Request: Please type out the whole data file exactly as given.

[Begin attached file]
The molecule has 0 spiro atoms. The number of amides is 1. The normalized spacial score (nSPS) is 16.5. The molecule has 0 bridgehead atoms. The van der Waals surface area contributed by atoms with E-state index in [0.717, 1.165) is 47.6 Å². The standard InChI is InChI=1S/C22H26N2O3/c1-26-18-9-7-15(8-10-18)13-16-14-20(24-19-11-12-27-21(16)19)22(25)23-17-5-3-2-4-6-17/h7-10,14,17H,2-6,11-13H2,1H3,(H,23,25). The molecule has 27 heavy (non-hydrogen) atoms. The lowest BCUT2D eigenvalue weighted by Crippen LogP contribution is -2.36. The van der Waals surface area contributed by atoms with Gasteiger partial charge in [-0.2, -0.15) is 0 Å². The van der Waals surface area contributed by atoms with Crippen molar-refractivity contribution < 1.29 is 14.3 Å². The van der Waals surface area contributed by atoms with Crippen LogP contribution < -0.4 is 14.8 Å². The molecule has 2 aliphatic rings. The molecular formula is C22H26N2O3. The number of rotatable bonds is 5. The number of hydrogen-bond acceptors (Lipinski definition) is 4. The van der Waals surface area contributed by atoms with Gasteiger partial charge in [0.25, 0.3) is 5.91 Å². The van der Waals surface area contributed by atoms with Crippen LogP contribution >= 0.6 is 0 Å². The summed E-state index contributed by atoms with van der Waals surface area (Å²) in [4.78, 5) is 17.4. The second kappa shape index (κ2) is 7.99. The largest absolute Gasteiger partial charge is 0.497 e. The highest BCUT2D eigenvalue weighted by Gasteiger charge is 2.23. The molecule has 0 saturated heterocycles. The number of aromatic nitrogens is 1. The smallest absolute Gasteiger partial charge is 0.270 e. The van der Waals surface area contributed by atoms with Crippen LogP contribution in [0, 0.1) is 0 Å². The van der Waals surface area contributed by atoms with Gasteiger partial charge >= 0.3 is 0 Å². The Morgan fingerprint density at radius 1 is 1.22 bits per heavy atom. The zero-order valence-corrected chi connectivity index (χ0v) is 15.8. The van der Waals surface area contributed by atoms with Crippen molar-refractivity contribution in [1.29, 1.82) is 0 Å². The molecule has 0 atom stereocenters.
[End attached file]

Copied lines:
The molecule has 0 spiro atoms. The number of amides is 1. The normalized spacial score (nSPS) is 16.5. The molecule has 0 bridgehead atoms. The van der Waals surface area contributed by atoms with E-state index in [0.717, 1.165) is 47.6 Å². The standard InChI is InChI=1S/C22H26N2O3/c1-26-18-9-7-15(8-10-18)13-16-14-20(24-19-11-12-27-21(16)19)22(25)23-17-5-3-2-4-6-17/h7-10,14,17H,2-6,11-13H2,1H3,(H,23,25). The molecule has 27 heavy (non-hydrogen) atoms. The lowest BCUT2D eigenvalue weighted by Crippen LogP contribution is -2.36. The van der Waals surface area contributed by atoms with Gasteiger partial charge in [-0.2, -0.15) is 0 Å². The van der Waals surface area contributed by atoms with Crippen molar-refractivity contribution < 1.29 is 14.3 Å². The van der Waals surface area contributed by atoms with Crippen LogP contribution < -0.4 is 14.8 Å². The molecule has 2 aliphatic rings. The molecular formula is C22H26N2O3. The number of rotatable bonds is 5. The number of hydrogen-bond acceptors (Lipinski definition) is 4. The van der Waals surface area contributed by atoms with Gasteiger partial charge in [0.25, 0.3) is 5.91 Å². The van der Waals surface area contributed by atoms with Crippen LogP contribution >= 0.6 is 0 Å². The summed E-state index contributed by atoms with van der Waals surface area (Å²) in [4.78, 5) is 17.4. The second kappa shape index (κ2) is 7.99. The largest absolute Gasteiger partial charge is 0.497 e. The highest BCUT2D eigenvalue weighted by Gasteiger charge is 2.23. The molecule has 0 saturated heterocycles. The number of aromatic nitrogens is 1. The smallest absolute Gasteiger partial charge is 0.270 e. The van der Waals surface area contributed by atoms with Crippen LogP contribution in [0, 0.1) is 0 Å². The van der Waals surface area contributed by atoms with Gasteiger partial charge >= 0.3 is 0 Å². The Morgan fingerprint density at radius 1 is 1.22 bits per heavy atom. The zero-order valence-corrected chi connectivity index (χ0v) is 15.8. The van der Waals surface area contributed by atoms with Crippen molar-refractivity contribution in [1.29, 1.82) is 0 Å². The molecule has 0 atom stereocenters.